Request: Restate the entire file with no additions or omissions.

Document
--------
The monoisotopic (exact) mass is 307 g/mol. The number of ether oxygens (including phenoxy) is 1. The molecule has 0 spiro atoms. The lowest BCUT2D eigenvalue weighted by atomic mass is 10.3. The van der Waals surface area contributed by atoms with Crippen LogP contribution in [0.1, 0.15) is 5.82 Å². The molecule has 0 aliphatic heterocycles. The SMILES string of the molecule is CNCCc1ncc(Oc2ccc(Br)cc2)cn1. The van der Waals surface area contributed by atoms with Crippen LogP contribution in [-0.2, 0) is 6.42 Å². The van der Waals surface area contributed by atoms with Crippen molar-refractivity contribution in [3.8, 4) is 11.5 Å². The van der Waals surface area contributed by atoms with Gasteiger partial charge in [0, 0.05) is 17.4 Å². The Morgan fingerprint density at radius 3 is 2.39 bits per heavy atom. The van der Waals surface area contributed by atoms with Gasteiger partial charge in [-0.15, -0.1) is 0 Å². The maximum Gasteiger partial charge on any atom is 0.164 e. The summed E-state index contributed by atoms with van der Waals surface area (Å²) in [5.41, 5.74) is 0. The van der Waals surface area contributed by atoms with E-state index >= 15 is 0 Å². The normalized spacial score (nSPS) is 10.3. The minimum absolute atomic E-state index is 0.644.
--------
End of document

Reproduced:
The monoisotopic (exact) mass is 307 g/mol. The number of ether oxygens (including phenoxy) is 1. The molecule has 0 spiro atoms. The lowest BCUT2D eigenvalue weighted by atomic mass is 10.3. The van der Waals surface area contributed by atoms with Crippen LogP contribution in [0.1, 0.15) is 5.82 Å². The molecule has 0 aliphatic heterocycles. The SMILES string of the molecule is CNCCc1ncc(Oc2ccc(Br)cc2)cn1. The van der Waals surface area contributed by atoms with Crippen LogP contribution in [-0.2, 0) is 6.42 Å². The van der Waals surface area contributed by atoms with Crippen molar-refractivity contribution in [3.8, 4) is 11.5 Å². The van der Waals surface area contributed by atoms with Gasteiger partial charge in [0, 0.05) is 17.4 Å². The Morgan fingerprint density at radius 3 is 2.39 bits per heavy atom. The van der Waals surface area contributed by atoms with Gasteiger partial charge in [-0.15, -0.1) is 0 Å². The maximum Gasteiger partial charge on any atom is 0.164 e. The summed E-state index contributed by atoms with van der Waals surface area (Å²) in [5.41, 5.74) is 0. The van der Waals surface area contributed by atoms with E-state index >= 15 is 0 Å². The normalized spacial score (nSPS) is 10.3. The minimum absolute atomic E-state index is 0.644.